I’ve been reminded recently of just how big the gap can be between a good and a bad CIO, thanks to an independent review of an IT system in a large organisation. The evidence that emerged is a powerful illustration of the difference between a good CIO on top of their game and one who was definitely a few transistors short of a chip.

The audit was commissioned by the new CIO relatively soon after taking up the post, and focused on one of the organisation’s major systems.

It produced some shocking findings about system and unit costs.

The results suggested that the organisation’s supplier was charging over six times what a comparable organisation was paying for a similar installation.

Given the scale of expenditure involved — well into the tens of millions of pounds — this was a significant difference. The hardware used by the supplier to run the system involved was also gold-plated, with millions spent on over-specified equipment where commodity server hardware would have met both business and technical requirements for performance, scalability and contingency.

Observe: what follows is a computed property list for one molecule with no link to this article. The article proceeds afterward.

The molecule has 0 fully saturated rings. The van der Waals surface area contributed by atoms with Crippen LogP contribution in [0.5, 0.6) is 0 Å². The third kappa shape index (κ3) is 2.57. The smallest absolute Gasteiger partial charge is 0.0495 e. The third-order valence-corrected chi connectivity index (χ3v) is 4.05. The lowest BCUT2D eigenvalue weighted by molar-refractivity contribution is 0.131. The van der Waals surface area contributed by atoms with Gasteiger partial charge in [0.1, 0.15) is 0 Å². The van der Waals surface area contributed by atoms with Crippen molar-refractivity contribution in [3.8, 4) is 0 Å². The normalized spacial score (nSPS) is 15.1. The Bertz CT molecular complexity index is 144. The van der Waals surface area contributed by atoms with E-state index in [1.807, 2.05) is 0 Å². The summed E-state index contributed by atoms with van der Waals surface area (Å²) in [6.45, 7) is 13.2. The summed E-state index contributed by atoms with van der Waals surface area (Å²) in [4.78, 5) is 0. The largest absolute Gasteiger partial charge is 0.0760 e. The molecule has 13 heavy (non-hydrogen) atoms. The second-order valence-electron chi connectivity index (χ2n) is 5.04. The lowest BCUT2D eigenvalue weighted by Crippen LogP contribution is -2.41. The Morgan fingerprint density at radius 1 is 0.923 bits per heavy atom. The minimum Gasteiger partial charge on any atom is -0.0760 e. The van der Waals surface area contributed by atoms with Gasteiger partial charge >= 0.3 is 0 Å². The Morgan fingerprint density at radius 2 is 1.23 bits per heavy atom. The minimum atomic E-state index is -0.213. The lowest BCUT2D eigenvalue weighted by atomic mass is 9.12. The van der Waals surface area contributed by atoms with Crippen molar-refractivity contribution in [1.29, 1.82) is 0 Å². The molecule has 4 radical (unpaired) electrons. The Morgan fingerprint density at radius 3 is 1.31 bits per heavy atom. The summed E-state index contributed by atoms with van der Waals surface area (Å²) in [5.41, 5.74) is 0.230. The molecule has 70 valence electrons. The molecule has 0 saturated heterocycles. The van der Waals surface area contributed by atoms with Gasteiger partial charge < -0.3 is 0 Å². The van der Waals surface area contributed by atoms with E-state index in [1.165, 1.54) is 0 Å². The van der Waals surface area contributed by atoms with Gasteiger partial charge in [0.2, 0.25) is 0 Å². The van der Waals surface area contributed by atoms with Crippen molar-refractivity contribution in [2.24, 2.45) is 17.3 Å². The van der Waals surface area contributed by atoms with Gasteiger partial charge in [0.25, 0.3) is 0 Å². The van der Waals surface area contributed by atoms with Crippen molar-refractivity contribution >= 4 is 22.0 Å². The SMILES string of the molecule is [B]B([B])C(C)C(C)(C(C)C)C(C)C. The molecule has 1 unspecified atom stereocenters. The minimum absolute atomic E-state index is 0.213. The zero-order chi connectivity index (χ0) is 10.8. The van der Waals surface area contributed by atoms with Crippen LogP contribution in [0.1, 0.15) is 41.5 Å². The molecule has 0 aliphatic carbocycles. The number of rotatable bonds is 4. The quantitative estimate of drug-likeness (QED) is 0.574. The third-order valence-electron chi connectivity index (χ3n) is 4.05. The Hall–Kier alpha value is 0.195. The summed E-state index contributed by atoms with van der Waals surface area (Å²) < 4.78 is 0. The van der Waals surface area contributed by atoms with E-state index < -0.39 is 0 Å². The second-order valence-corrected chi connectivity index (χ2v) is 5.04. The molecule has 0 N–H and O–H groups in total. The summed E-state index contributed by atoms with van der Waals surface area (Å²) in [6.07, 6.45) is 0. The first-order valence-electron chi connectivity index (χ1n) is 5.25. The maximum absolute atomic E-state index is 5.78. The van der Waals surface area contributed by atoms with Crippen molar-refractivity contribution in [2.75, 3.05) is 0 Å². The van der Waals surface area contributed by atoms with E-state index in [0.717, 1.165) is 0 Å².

The report’s findings suggested that costs for the system could be reduced by about 30 per cent within the first year and by well over 60 per cent over the next few years.

Very welcome news for the CIO and his boss, but it also raised worrying questions about how his predecessor could have allowed such inefficiencies to come about.

The main culprit was a lazy and sloppy procurement process that had seen a large value contract let to a single supplier with no attempt to assess and control unit cost pricing. The supplier was effectively in command of the technical and financial details of the system.

The biggest problem for the new CIO was how best to remedy the situation. His options were limited by the contract signed by his predecessor, so what started as a poor and costly procurement process will now become a complex contractual renegotiation.

At a time when organisations of all kinds, and especially those in the public sector, are looking for better ways of improving services while delivering hard cash savings, a good CIO can clearly bring value well beyond their pay grade.

So when someone asks me what value good CIOs can bring their organisation, this is another example I shall have up my sleeve.

Together with some hard costs about just how expensive having the wrong CIO can be.

Jerry Fishenden is a director of the Centre for Technology Policy Research